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If you can provide a more reliable implementation of a prevalence layer or, if you can describe a more transparent, faster or simpler architecture, please append a reference below:
I am tackling the object persistence problem myself right now and have some thoughts / questions about Prevayler vs other aproaches

Prevayler looks really nice BUT I see two potential problems with it:
#The licence is LGPL: unlike say (Apache or Linux licence) LGPL tends to scare most businesses. the feeling (right or wrong) is that LGPL is "viral" (just like GPL) and thus makes any project even if it does not modify the LGPL component but just "uses" it) LGPL as well. In terms of building a community around Prevayler I'd think you might consider changing licence types to encourage more use.
#Prevayler seems to be based on the notion that not only is hardware (memory) cheap but that there is going to be a "glut" of it (that is memory availabilty will grow faster than the demand for more memory).  While I think Prevayler looks like a cool project with some really big plusses to it (aside from fast access, the "open" query model would seem to be of high value for certian specialized data mining applications...) I am not sure that I buy either of those assumptions (as a "general" case).

#The LGPL is not viral, such as the GPL, but thanks for warning us that such a feeling exists.
#That memory will be cheap is just a question of time. See BreakthroughsInMemoryTechnology. "memory availabilty will grow faster than the demand for more memory" Prevayler is not based on that assumption. That will obviously depend on the application. For many applications, there is enough RAM already.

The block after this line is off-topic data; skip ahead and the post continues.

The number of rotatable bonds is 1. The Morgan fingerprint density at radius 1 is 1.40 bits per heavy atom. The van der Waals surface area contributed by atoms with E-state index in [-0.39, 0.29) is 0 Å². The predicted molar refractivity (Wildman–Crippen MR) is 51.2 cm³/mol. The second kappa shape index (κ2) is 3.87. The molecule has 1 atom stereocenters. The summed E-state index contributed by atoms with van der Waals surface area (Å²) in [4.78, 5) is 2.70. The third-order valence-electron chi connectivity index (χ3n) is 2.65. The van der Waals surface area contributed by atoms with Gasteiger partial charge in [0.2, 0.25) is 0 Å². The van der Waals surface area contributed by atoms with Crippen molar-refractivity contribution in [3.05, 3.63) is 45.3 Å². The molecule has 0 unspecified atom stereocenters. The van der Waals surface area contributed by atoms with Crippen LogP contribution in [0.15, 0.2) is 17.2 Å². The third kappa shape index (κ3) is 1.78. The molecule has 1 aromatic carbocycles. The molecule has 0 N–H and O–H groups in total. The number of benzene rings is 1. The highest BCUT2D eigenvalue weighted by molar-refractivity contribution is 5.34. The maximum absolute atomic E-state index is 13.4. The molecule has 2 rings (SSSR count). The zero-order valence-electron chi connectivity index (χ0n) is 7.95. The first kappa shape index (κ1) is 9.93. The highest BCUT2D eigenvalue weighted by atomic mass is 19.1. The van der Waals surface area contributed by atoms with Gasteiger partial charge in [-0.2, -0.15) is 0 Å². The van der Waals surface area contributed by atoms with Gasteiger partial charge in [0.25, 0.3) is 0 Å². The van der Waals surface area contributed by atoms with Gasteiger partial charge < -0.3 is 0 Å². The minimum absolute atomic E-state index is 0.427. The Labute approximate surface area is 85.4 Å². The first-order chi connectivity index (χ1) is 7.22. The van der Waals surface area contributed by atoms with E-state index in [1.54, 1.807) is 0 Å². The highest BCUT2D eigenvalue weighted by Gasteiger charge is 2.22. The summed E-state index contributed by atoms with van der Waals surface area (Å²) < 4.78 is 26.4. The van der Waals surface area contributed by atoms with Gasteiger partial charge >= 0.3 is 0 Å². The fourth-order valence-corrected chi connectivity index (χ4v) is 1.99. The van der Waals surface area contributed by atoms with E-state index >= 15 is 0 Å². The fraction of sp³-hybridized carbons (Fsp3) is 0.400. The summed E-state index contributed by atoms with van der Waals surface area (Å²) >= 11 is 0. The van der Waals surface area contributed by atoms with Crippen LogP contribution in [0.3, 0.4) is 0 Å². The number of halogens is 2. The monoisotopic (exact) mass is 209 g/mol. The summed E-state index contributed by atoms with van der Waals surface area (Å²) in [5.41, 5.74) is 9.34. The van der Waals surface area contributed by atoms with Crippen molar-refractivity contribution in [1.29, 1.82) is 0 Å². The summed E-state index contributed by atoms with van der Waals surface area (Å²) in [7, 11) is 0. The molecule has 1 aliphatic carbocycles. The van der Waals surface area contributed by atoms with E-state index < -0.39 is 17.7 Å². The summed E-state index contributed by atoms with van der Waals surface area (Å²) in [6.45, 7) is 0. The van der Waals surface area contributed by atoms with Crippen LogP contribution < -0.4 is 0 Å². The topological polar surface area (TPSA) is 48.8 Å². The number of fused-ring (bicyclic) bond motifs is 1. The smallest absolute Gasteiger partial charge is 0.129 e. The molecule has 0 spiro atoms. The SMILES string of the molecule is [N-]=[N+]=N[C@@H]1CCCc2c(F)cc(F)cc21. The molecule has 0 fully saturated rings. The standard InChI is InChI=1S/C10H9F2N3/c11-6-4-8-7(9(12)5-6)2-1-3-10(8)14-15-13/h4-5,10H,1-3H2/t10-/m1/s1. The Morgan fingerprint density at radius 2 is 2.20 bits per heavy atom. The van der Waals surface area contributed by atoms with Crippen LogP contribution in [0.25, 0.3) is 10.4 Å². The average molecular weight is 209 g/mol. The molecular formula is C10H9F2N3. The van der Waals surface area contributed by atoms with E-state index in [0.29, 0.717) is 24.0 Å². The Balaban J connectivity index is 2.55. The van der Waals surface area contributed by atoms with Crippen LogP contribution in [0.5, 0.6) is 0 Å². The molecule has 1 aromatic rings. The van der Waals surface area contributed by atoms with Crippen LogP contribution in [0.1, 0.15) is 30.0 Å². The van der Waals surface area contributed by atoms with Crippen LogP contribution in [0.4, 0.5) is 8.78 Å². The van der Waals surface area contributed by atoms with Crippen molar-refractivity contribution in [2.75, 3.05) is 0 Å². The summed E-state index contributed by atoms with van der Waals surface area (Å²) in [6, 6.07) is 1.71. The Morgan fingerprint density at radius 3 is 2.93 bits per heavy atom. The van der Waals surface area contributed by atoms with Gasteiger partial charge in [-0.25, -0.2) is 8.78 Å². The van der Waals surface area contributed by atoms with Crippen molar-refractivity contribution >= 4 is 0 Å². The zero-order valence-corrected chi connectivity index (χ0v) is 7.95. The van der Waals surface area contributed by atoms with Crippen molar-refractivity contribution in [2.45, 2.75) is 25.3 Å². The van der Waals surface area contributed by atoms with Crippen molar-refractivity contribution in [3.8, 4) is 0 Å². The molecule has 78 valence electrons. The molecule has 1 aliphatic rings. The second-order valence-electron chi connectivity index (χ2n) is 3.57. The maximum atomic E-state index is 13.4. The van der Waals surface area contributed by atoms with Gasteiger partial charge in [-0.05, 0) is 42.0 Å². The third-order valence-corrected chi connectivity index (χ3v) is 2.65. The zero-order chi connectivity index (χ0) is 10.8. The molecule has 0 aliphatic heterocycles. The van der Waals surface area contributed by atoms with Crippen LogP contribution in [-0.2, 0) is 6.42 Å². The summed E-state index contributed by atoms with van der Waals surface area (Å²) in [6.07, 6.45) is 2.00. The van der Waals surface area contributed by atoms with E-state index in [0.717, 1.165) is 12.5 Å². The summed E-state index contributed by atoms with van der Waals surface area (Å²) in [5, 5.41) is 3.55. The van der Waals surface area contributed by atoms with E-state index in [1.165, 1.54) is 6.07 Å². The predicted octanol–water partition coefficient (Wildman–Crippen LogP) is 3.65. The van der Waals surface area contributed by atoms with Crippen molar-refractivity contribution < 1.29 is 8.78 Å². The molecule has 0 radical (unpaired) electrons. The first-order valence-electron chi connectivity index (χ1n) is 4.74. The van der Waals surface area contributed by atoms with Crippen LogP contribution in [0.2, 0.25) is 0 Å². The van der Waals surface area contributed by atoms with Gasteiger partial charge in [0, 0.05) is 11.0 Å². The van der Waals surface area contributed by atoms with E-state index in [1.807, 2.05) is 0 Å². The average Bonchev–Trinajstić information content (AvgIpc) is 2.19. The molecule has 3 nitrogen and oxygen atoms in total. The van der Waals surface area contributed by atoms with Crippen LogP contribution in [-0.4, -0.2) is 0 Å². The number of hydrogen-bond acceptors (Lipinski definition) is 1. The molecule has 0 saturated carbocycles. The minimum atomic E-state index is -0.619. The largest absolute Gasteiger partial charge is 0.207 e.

I am trying to work on "generalized" bridge technology (basically I want to save objects with the same programatic overhead that serialization imposes (or less) and do so to an arbitrary datastore).  Even if, memory were free and in hideous surplus..., there are lots of applications that go through third party modules (such as say Crystal Reports, other report generators or data mining tools) and those tools are rather intrenched (one will not rapidly "overthrow" them, and people right now "want" and "depend" on them).  Thus I see a need for a flexible "bridge" technology.  If you know of other projects that are doing this please let me know ( because (naturally) I'm running into some hairy cases in developing such a bridge (BTW: Castor, Hibernate, OJB, TJDO (and the addons xDoclet...)- aren't the "general" or "low overhead" bridges I'm talking about; they require mapping files and other restrictions and my goal is to serialize arbitrary classes with almost no burden on the developer).

That being said Prevayler does look like a really cool project and I hope to see more of it (more use and more development) in the future.

Prevalence technology sounds like a great breakthough.  I'm trying to use it in a prototype project right now.  Just an observation.  Even with advances in memory (which will take a few years anyway) a large company could have many different systems running, and each with a prevalent system instead of a centralized big-iron dbms.   As we all know unused or rarely used stuff will accumulate; data storage needs will always expand to fill availble memory.  The solution to this in the industry is  HSM (Hierarchical Storage Management).  In HSM direct access devices are considered the 'fast' close to the user storage.  Prevalence changes this.  I wonder if this is possible, could a policy based HSM process migrate objects from the prevaler storage into the storage hierarchy.  Of course, its possible.  Does it make sense.    Just musing.
--- J. Betancourt

To do that transparently, I believe, would have the same complexity and overhead as an OODBMS. --KlausWuestefeld